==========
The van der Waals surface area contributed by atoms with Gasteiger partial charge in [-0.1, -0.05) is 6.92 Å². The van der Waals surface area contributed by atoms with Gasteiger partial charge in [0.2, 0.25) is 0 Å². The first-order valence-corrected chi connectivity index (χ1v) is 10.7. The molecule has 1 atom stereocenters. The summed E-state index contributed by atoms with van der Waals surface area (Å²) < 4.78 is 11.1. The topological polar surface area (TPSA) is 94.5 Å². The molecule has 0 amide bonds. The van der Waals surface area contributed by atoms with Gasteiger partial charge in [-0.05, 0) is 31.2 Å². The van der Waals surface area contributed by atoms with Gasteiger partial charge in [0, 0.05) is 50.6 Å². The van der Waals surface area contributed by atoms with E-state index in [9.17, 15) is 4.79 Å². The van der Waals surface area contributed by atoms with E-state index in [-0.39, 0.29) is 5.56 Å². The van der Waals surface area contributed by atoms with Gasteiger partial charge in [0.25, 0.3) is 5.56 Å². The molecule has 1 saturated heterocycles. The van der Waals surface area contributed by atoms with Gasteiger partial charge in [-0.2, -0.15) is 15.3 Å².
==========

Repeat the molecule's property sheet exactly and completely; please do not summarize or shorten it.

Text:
The van der Waals surface area contributed by atoms with Gasteiger partial charge in [-0.1, -0.05) is 6.92 Å². The van der Waals surface area contributed by atoms with Gasteiger partial charge in [0.2, 0.25) is 0 Å². The first-order valence-corrected chi connectivity index (χ1v) is 10.7. The molecule has 1 atom stereocenters. The summed E-state index contributed by atoms with van der Waals surface area (Å²) < 4.78 is 11.1. The topological polar surface area (TPSA) is 94.5 Å². The molecule has 0 amide bonds. The van der Waals surface area contributed by atoms with Gasteiger partial charge in [-0.05, 0) is 31.2 Å². The van der Waals surface area contributed by atoms with Gasteiger partial charge in [0, 0.05) is 50.6 Å². The van der Waals surface area contributed by atoms with E-state index in [9.17, 15) is 4.79 Å². The van der Waals surface area contributed by atoms with E-state index in [-0.39, 0.29) is 5.56 Å². The van der Waals surface area contributed by atoms with Gasteiger partial charge in [0.25, 0.3) is 5.56 Å². The molecule has 1 saturated heterocycles. The van der Waals surface area contributed by atoms with Gasteiger partial charge in [-0.2, -0.15) is 15.3 Å².